How to Define Color for Nameplates and Labels

colorful aluminum nameplates and plastic labelsColor Specifying for Product Identification

There is no shortage of information on the topic of specifying color. Plug the term into Google, and you will find pages of terminology, guidelines, and tips designed to help users manage and define color. While it is exciting to see the plethora of information on specifying color today, it can also be somewhat overwhelming to process and difficult to translate across substrates for your product.

Check out this summary on specifying color. More information can be found in the eBook Guide to Color Specifying for Product Identification. The focus is on aluminum but many points can be carried across other substrates used in nameplates and labels such as stainless steel and plastics.

Define Your Target Color

Color specifying begins with the definition of a master or target color. There are several options for communicating the information across suppliers. The most common method used is the use of a mass-produced, categorized color system such as the Pantone Matching System, or PMS Book. A second method is the use of an existing color sample on basically any substrate. The least used option is a verbal or written description, since it is the most subjective.

Define Your Substrate

The base substrate a color is printed on affects the character of ink and thus the ink formulation may need to be adjusted. The same ink printed on bright and brushed aluminum may appear slightly different in color. This is why it is important to understand up front how a color will be used.

Types of aluminum finishes available as a base for color development include bright aluminum, mill finish, and brushed aluminum. Additional options in mechanical finishes include engine turn and engine striped aluminum. In addition, the design of a nameplate may require development over a color such as black or white.

Is the Color for Graphics or Background?

This may seem like a trivial question. Understanding how color will be used is critical for the color development. This question determines which printing process will be used as well as the order that the colors are laid down in production of your nameplate.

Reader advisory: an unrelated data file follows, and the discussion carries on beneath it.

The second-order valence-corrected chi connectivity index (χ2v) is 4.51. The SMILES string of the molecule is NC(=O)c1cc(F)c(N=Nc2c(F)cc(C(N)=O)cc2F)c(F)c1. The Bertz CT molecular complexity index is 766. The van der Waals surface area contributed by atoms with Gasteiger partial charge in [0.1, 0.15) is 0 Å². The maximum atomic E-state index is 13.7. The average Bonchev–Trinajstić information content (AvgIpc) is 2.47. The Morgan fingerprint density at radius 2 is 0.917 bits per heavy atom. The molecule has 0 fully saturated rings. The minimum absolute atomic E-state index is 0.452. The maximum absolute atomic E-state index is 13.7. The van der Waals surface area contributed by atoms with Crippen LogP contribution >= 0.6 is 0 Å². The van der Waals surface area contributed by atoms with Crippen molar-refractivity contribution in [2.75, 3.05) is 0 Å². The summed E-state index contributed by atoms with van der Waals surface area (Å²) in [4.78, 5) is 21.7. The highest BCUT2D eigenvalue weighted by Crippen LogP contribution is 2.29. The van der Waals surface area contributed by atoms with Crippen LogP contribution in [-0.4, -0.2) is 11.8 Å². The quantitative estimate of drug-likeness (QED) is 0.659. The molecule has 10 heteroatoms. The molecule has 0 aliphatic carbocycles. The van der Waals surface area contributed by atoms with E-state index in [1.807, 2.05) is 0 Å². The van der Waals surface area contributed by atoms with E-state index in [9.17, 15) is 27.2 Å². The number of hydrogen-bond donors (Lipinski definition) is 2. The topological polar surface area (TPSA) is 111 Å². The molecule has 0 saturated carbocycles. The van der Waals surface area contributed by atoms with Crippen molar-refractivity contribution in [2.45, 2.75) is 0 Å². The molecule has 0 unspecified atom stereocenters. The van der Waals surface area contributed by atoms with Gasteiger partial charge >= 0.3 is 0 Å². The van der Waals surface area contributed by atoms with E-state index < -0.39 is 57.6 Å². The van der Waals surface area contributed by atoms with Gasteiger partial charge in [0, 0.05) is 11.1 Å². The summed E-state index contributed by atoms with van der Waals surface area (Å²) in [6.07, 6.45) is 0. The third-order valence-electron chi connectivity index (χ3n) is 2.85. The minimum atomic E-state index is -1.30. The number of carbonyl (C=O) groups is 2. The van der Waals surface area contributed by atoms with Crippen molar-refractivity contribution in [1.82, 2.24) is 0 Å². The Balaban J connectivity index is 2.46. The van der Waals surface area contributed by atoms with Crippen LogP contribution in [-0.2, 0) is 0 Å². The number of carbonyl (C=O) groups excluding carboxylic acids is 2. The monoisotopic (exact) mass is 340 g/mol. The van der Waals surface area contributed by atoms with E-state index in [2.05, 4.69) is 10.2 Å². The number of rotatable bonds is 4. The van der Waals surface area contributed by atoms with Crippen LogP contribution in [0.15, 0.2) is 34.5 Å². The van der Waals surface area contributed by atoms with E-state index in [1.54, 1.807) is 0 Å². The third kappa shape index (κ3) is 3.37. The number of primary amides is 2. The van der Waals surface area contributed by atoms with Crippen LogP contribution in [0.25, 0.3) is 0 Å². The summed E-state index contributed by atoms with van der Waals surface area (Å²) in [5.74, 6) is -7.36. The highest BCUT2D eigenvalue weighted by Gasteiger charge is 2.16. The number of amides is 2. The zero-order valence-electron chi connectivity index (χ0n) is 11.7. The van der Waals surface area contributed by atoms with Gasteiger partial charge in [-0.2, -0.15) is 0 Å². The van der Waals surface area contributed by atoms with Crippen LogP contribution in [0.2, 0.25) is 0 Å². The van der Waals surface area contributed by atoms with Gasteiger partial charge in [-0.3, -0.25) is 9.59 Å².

Define Your Gloss Level

The gloss level is often overlooked. Colors can look quite different when the gloss level is changed. High gloss normally makes a color somewhat darker. Low gloss normally lightens a color. A sample part or submission of a gloss target may be required.

Opaque, Transparent Tint or Metallic Color

Just like gloss level and mechanical finishes can impact the appearance of color, there are categories of color which should be called out. Define whether you want your color to be opaque, a transparent tint or metallic

The naturally reflective surface of aluminum makes it a natural choice for using transparent tints of color to take advantage of the metal substrate. When combined with standard opaque or solid colors they create eye-catching results. Metallics, colors which are developed with a metal flake, add to the possible color combinations.

End Use and Specifications

Exposure to the elements or changes in temperature make a difference for the type of ink and its protective top coat that is used. The more detail that can be provided during color development the better. 

Attractive Nameplates and Labels

Communication of your design intent is key in order to achieve the attractive nameplate or label that your brand identity deserves. Color is one way to add interest as well as carry over your color scheme for the end product into the branding efforts.

How will you use color for your next project? Let's talk!

color guide, aluminum decoration options, color options on aluminum

Subscribe to Nameplate Blog



Subscribe to Nameplate Blog

Request A Quote

see all

Namplate Samples, Aluminum Nameplates, Plastic Labels